Vestibulocochlear nerve (CN) VIII; Ear, Hearing, Balance

The ear is the organ of hearing and balance. It comprises external (auricle and external acoustic meatus), middle and inner parts.

Deformities of the auricle (figure 30), such as bat ears, are common and anomalies may be associated with syndromes such as Down’s.

Figure 30 External ear

1. Helix
2. Crura of antihelix
3. Triangular fossa
4. Antihelix
5. Auricular tubercle
6. Upper and 10. lower parts of concha
7. Crux of helix
8. Arrow leading to external acoustic meatus
9. Tragus
11. Antitragus
12. Intertragic incisura
13. Lobule

Infection of the external acoustic meatus (otitis externa) may produce pain and discharge; earache may also be referred from the teeth, temporomandibular joint, larygopharynx and cervical spine. Additional symptoms of middle ear disease are deafness tinnitus and vertigo, although these may also occur in diseases of the central nervous, skeletal and cardiovascular systems, and with some drugs. Infection of the middle ear (otitis media) may produce redness and bulging of the eardrum. Extension of this infection into the mastoid air cells or the paranasal air sinuses may produce tenderness within the ear, or over the cheeks and frontal region (figure 31a,b). Otitis media may be complicated by perforation of the tympanic membrane and damage to the ossicles.

The outer cartilaginous part of the external acoustic meatus can be straightened by gently pulling the auricle upwards and backwards (figure 32), this facilitates detection of abnormalities within the canal.

A detailed view of the drum is provided with an auroscope, ensure that the hand holding the instrument is also resting on the head so that any head movement by the subject carries no risk of the instrument being forced further into the canal (figure 33). Examination with an auroscope or endoscope are often diagnostic of middle as well as external ear disease (figure 34a,b).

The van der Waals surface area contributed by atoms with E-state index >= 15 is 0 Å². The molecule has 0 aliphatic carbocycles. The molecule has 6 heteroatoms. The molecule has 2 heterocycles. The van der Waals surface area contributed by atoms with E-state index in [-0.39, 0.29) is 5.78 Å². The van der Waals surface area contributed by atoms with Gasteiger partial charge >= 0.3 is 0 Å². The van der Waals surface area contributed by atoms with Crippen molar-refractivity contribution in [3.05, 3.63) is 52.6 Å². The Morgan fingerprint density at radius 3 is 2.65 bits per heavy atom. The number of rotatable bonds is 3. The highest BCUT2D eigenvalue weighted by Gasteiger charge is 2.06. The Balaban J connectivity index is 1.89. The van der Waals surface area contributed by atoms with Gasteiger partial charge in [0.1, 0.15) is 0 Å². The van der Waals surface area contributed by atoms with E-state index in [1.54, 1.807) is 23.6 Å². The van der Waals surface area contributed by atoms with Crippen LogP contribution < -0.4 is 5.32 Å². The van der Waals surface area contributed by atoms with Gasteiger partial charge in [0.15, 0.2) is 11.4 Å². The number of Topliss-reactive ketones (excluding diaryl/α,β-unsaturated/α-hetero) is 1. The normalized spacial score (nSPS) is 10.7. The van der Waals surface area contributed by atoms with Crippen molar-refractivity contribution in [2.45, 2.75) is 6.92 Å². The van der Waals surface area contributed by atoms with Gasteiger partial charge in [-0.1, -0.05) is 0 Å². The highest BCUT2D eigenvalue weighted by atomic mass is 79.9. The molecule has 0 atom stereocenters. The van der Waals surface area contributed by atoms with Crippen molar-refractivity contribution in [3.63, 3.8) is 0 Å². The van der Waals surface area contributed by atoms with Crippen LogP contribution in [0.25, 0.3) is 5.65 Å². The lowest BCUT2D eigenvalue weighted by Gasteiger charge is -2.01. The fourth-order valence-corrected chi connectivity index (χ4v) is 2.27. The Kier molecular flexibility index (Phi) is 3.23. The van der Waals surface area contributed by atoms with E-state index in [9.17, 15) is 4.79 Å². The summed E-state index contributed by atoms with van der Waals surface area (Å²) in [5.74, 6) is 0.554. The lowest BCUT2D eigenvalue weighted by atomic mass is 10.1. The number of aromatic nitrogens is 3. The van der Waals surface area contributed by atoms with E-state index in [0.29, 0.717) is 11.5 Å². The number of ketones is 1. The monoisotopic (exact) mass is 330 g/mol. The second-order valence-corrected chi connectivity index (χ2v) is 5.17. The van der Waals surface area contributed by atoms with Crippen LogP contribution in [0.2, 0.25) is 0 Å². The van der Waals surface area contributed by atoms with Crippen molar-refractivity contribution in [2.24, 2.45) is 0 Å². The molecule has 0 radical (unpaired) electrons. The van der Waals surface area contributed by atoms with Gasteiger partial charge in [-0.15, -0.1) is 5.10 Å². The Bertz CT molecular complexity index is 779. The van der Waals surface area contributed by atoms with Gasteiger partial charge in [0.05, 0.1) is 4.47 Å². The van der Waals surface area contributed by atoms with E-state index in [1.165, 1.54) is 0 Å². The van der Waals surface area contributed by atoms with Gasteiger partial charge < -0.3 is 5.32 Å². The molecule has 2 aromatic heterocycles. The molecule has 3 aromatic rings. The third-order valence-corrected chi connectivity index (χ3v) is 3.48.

Assessment of auditory function of the vestibulocochlear nerve is with a whisper or a watch ticking in each ear (figure 35), having checked that there is no wax interfering with air conduction.

Air conduction should be better than bone conduction. Therefore, if the base of a vibrating tuning fork is placed over the mastoid process and the subject is asked to say as soon as the vibration stops, turning the vibrating fork near the ear should be accompanied by return of sound; this is known as Rinne’s test (figure 36a,b). If the sound does not return, the implication is that bony conduction is better than air and may indicate damage to the tympanic membrane or disease of the middle ear.

Comparing the two sides is by Weber’s test (figure 37) in which the base of a vibrating tuning fork is placed over the middle of the forehead and the subject is asked whether it is heard more distinctly in one ear than the other. The fork is normally heard centrally, but may be lateralised, e.g. in the presence of middle ear disease.

A more precise assessment of hearing is with audiometry, applying different noise levels at different frequencies and recording the responses. The balance component of the nerve is assessed by running cold water into each ear in turn. A positive response produces nystagmus towards the stimulated side.